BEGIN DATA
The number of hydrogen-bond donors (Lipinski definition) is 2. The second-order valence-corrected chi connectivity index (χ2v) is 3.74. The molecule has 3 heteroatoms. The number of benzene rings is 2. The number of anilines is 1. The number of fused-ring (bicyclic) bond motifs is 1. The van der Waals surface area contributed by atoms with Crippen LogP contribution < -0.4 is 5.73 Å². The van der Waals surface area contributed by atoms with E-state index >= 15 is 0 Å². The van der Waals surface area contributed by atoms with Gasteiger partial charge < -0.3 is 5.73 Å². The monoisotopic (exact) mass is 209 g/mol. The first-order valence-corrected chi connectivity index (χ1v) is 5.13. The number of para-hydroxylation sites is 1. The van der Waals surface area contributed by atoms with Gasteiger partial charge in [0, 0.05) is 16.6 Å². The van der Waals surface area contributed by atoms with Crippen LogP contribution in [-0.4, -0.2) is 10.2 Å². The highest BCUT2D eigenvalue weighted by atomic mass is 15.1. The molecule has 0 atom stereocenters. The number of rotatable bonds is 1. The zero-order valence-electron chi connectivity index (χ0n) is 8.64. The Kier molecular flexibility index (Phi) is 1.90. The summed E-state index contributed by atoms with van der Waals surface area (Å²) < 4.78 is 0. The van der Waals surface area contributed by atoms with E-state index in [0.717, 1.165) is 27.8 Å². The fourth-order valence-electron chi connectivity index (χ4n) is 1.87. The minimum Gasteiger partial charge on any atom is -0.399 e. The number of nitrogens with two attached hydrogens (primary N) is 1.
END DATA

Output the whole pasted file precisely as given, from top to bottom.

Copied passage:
The number of hydrogen-bond donors (Lipinski definition) is 2. The second-order valence-corrected chi connectivity index (χ2v) is 3.74. The molecule has 3 heteroatoms. The number of benzene rings is 2. The number of anilines is 1. The number of fused-ring (bicyclic) bond motifs is 1. The van der Waals surface area contributed by atoms with Crippen LogP contribution < -0.4 is 5.73 Å². The van der Waals surface area contributed by atoms with E-state index >= 15 is 0 Å². The van der Waals surface area contributed by atoms with Gasteiger partial charge < -0.3 is 5.73 Å². The monoisotopic (exact) mass is 209 g/mol. The first-order valence-corrected chi connectivity index (χ1v) is 5.13. The number of para-hydroxylation sites is 1. The van der Waals surface area contributed by atoms with Gasteiger partial charge in [0, 0.05) is 16.6 Å². The van der Waals surface area contributed by atoms with Crippen LogP contribution in [-0.4, -0.2) is 10.2 Å². The highest BCUT2D eigenvalue weighted by atomic mass is 15.1. The molecule has 0 atom stereocenters. The number of rotatable bonds is 1. The zero-order valence-electron chi connectivity index (χ0n) is 8.64. The Kier molecular flexibility index (Phi) is 1.90. The summed E-state index contributed by atoms with van der Waals surface area (Å²) < 4.78 is 0. The van der Waals surface area contributed by atoms with E-state index in [0.717, 1.165) is 27.8 Å². The fourth-order valence-electron chi connectivity index (χ4n) is 1.87. The minimum Gasteiger partial charge on any atom is -0.399 e. The number of nitrogens with two attached hydrogens (primary N) is 1.